* Mujahadin-e Khalq calls for overthrow of Iran's government
* Group's leader says decision a 'blow' to Tehran
* U.S. official denies star lobbyists swayed decision
By Andrew Quinn
NEW YORK, Sept 28 The U.S. State Department on
Friday formally removed the Iranian dissident group Mujahadin-e
Khalq from its official list of terrorist organizations, but
underscored serious concerns about the group which is seeking to
recast itself as an Iranian opposition force.
Secretary of State Hillary Clinton took the decision,
effective on Friday, in view of the MEK's public renunciation of
violence, the absence of confirmed acts of terrorism by the MEK
for more than a decade, and their cooperation in the peaceful
closure of their paramilitary base in Iraq, the State Department
said in a statement.
"With today's actions, the Department does not overlook or
forget the MEK's past acts of terrorism, including its
involvement in the killing of U.S. citizens in Iran in the 1970s
and an attack on U.S. soil in 1992," the statement said.
"The Department also has serious concerns about the MEK as
an organization, particularly with regard to allegations of
abuse committed against its own members."
Clinton was in New York this week for a meeting of the U.N.
General Assembly. Iran on Thursday blamed the MEK, which it
called "a terrorist sect," for accosting a senior Iranian
diplomat in New York and condemned the U.S. decision remove the
group from the terrorism list.
The MEK's Paris-based leader Maryam Rajavi, who has sought
to rebrand the group as a potential opposition force in Iran,
welcomed the decision.
"This designation was a gift to the mullahs' (clerical)
regime, and removing it is a major blow because they understand
better than anyone else the potential of the movement to operate
and flourish in Iran," she told Reuters in an interview.
"This decision should put an end to a policy of appeasement
which has existed for the past 15 years, and it has once again
proven that wherever there is a fraction of freedom and justice
our resistance will be the victorious one."
But a senior U.S. official, briefing reporters after
Clinton's decision was announced, said Washington did not see
the group as viable opposition or democratic movement.
"We have no evidence and we have no confidence that the MEK
is an organization that can promote democratic values that we
would like to see in Iran," the official said. "They are not
part of our picture in terms of the future of Iran."
Officials said last week that Clinton had decided to remove
the MEK from the terrorism list, but the formal announcement was
made only after appropriate notification of Congress.
The U.S. decision comes after years of intense lobbying by
the MEK, which had seen many of its members stranded in Iraq as
the group fell out of Baghdad's favor after Saddam Hussein's
downfall in 2003.
The group marshalled the support of dozens of members of
Congress as well as political, government and media notables.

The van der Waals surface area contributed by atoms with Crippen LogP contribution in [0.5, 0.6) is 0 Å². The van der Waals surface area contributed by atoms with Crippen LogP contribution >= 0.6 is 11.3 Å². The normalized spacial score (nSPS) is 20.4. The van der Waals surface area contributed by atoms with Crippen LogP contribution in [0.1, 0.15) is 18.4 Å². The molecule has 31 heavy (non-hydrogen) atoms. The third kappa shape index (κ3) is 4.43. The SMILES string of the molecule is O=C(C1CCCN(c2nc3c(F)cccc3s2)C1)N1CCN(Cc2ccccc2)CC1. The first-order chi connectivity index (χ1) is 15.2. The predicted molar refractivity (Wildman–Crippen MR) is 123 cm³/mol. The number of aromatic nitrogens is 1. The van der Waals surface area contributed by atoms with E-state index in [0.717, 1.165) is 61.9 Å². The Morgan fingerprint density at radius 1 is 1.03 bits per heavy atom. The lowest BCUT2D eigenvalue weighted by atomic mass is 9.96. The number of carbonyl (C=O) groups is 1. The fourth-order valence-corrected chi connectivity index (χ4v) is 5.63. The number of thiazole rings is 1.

Public figures who have endorsed the MEK's campaign included
former CIA directors R. James Woolsey and Porter Goss, former
Homeland Security Secretary Tom Ridge, former FBI Director Louis
Freeh, and Mitchell Reiss, a former State Department official
who is a top foreign policy adviser to Republican presidential
candidate Mitt Romney.
Prominent Democratic Party figures who have supported the
MEK have included former Pennsylvania and Vermont Governors Ed
Rendell and Howard Dean. People familiar with its activities
said that the MEK had paid generous fees to some of those who
made speeches in support of its de-listing.
A senior U.S. official dismissed suggestions that the
lobbying campaign had played a role in the group's
"These decisions are made on the merit and not made to
appease any group of lobbyists no matter how famous they are,"
the official told reporters.
"The United States government is not going to take anyone
off the list if it genuinely believes that they pose an imminent
threats, that they are going to commit terrorist acts, or that
they are somehow wedded to violence."
LEAVING CAMP ASHRAF
The United States had repeatedly said its decision on the
MEK's terrorist designation hinged partly on the group's
remaining members leaving Camp Ashraf, an Iraqi base where they
had lived for decades, and moving to a former U.S. military base
in Baghdad from which they were expected to be resettled
Officials said this month that the final large group of
dissidents had moved from Camp Ashraf to the new location,
ending a long standoff with Iraqi authorities.
The group, also known as the People's Mujahideen
Organization of Iran, calls for the overthrow of Iran's clerical
leaders and fought alongside Saddam's forces in the Iran-Iraq
war in the 1980s. It also led a guerrilla campaign against the
U.S.-backed Shah of Iran during the 1970s, including attacks on
Removal from the list means Washington will no longer block
the group's property and interests in property in the United
States and that U.S. entities may engage in transactions with
the MEK without obtaining a license.